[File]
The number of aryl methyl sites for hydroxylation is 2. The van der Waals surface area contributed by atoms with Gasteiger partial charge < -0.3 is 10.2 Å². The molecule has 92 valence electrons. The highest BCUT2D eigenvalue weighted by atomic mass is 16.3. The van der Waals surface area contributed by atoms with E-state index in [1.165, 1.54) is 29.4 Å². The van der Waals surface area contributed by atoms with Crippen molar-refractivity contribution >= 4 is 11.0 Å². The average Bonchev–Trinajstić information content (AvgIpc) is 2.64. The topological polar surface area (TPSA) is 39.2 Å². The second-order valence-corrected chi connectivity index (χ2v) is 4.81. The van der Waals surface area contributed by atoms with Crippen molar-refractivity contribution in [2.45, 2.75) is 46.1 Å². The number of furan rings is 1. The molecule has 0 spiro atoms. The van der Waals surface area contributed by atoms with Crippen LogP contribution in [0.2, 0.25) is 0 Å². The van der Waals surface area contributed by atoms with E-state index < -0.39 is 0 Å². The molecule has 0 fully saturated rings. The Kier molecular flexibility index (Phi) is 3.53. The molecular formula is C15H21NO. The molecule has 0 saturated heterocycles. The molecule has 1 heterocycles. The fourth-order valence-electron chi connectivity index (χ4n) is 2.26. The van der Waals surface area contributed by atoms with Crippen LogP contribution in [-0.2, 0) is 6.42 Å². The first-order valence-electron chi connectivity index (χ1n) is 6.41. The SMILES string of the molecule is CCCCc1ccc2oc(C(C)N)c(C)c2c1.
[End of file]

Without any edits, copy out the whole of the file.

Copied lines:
The number of aryl methyl sites for hydroxylation is 2. The van der Waals surface area contributed by atoms with Gasteiger partial charge < -0.3 is 10.2 Å². The molecule has 92 valence electrons. The highest BCUT2D eigenvalue weighted by atomic mass is 16.3. The van der Waals surface area contributed by atoms with E-state index in [1.165, 1.54) is 29.4 Å². The van der Waals surface area contributed by atoms with Crippen molar-refractivity contribution >= 4 is 11.0 Å². The average Bonchev–Trinajstić information content (AvgIpc) is 2.64. The topological polar surface area (TPSA) is 39.2 Å². The second-order valence-corrected chi connectivity index (χ2v) is 4.81. The van der Waals surface area contributed by atoms with Crippen molar-refractivity contribution in [2.45, 2.75) is 46.1 Å². The number of furan rings is 1. The molecule has 0 spiro atoms. The van der Waals surface area contributed by atoms with Crippen LogP contribution in [0.2, 0.25) is 0 Å². The van der Waals surface area contributed by atoms with E-state index < -0.39 is 0 Å². The molecule has 0 fully saturated rings. The Kier molecular flexibility index (Phi) is 3.53. The molecular formula is C15H21NO. The molecule has 0 saturated heterocycles. The molecule has 1 heterocycles. The fourth-order valence-electron chi connectivity index (χ4n) is 2.26. The van der Waals surface area contributed by atoms with Crippen LogP contribution in [-0.2, 0) is 6.42 Å². The first-order valence-electron chi connectivity index (χ1n) is 6.41. The SMILES string of the molecule is CCCCc1ccc2oc(C(C)N)c(C)c2c1.